Before talking about the process, it is necessary to understand what digitization of procedure content means. When we convert a document from unstructured file-based data to a normalized database we are creating the ability to structure the data in such a way that we can take control of it and manage how it behaves. Digitized procedure data takes on a host of attributes and characteristics that allow it to be created, assembled, reused, and ultimately rendered in the manner that we desire.

From a data perspective, here is an example procedure conversion diagram.

The digital transformation or conversion process is a mapping exercise from unstructured “blob” content to structured data, essentially fitting square pegs into square holes. Since unstructured data does not contain explicit data fields or properties associated with the text, conversion requires AI to make assumptions, followed by human intervention to make corrections and fill in the required blanks where properties are required or desired.

Automated Conversion Tasks

The mission of an automated conversion is to move content from the non-structured files to a normalized database with five primary objectives. As you can see, the degree of success varies by the type of objective.

Conversion Process

The core process to convert from text-based files to a smart digital database consists of six primary steps. Each of these steps in the next sections in more detail.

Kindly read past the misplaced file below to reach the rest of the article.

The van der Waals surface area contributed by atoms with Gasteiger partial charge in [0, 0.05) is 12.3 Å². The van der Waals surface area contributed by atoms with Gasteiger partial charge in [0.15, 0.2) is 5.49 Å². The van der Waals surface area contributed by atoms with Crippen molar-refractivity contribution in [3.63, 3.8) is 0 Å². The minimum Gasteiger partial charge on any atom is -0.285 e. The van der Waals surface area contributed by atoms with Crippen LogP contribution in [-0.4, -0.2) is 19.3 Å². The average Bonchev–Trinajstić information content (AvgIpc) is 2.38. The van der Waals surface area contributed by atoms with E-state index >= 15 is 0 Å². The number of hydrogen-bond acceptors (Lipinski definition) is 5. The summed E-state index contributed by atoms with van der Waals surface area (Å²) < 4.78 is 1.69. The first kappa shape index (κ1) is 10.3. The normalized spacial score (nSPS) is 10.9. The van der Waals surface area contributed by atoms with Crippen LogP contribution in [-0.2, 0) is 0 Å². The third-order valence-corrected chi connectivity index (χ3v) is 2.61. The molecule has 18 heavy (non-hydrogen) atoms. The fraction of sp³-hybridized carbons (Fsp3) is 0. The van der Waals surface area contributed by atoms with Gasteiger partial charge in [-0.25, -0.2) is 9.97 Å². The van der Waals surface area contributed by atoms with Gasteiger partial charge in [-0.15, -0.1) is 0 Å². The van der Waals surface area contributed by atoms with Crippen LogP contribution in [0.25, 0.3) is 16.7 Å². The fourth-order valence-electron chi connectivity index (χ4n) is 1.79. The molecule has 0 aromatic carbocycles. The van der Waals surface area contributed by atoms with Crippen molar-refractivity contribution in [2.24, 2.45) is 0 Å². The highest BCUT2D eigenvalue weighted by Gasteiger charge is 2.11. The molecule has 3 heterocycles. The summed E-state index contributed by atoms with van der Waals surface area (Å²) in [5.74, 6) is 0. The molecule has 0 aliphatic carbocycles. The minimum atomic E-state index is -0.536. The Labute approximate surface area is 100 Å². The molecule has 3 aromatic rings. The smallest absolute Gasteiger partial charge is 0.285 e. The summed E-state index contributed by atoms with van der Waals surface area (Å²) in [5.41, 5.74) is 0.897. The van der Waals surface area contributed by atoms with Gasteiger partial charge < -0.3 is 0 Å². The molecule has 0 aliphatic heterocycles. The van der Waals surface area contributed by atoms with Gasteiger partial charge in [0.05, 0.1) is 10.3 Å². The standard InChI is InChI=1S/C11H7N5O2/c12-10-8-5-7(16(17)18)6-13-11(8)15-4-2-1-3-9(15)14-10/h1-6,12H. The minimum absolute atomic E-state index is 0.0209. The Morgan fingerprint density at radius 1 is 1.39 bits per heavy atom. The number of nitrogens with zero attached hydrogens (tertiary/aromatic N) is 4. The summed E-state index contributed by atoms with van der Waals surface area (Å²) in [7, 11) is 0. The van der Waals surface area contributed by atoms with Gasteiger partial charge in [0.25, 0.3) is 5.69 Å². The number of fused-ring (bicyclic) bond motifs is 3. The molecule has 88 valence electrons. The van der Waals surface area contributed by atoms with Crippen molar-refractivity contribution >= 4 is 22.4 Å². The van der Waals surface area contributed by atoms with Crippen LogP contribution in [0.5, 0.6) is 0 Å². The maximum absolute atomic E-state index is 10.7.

1. Determine Future State Requirements

The first phase of the conversion project is to determine the desired Future State. This step lays out the necessary requirements to determine the critical elements of configuration, including procedure and step properties, and the microdata element associations. The types of documents, how the data is presented, media associated, and how the data should be presented including personalization and mobility optimizations are determined here. APIs required to connect to other systems are also defined in the Future State. Finally, and very importantly, opportunities to embed best practices and human factors are identified and planned for.

2. Analyze Source Documents

In this phase, we evaluate a large number of representative documents in their native format (e.g. MS Word, Excel, WordPerfect, HTML, PDF, etc.). Even though the files are independent and unstructured from a normalized data perspective, we look for information such as procedure inventory (types), numbering schemes, consistency, and content structure.

We also look for candidates for procedure properties, step properties, and shared or re-usable content. Structural characteristics around graphics, tables, equipment references, branching logic, and interactions are inventoried. It is important to understand that the source documents must intertwine the formatting requirements, such as line breaks, paragraph marks, font, spacing, indentations with the text, and table boundaries.

3. Define Configuration Requirements

The third phase identifies and performs the setup configuration that will successfully convert procedures at high volume with the greatest degree of accuracy. Each element is mapped from the non-digital, paper procedure format to the digital format scheme and filter sets are created that point the data in the right direction once imported.

4. Determine Conversion Process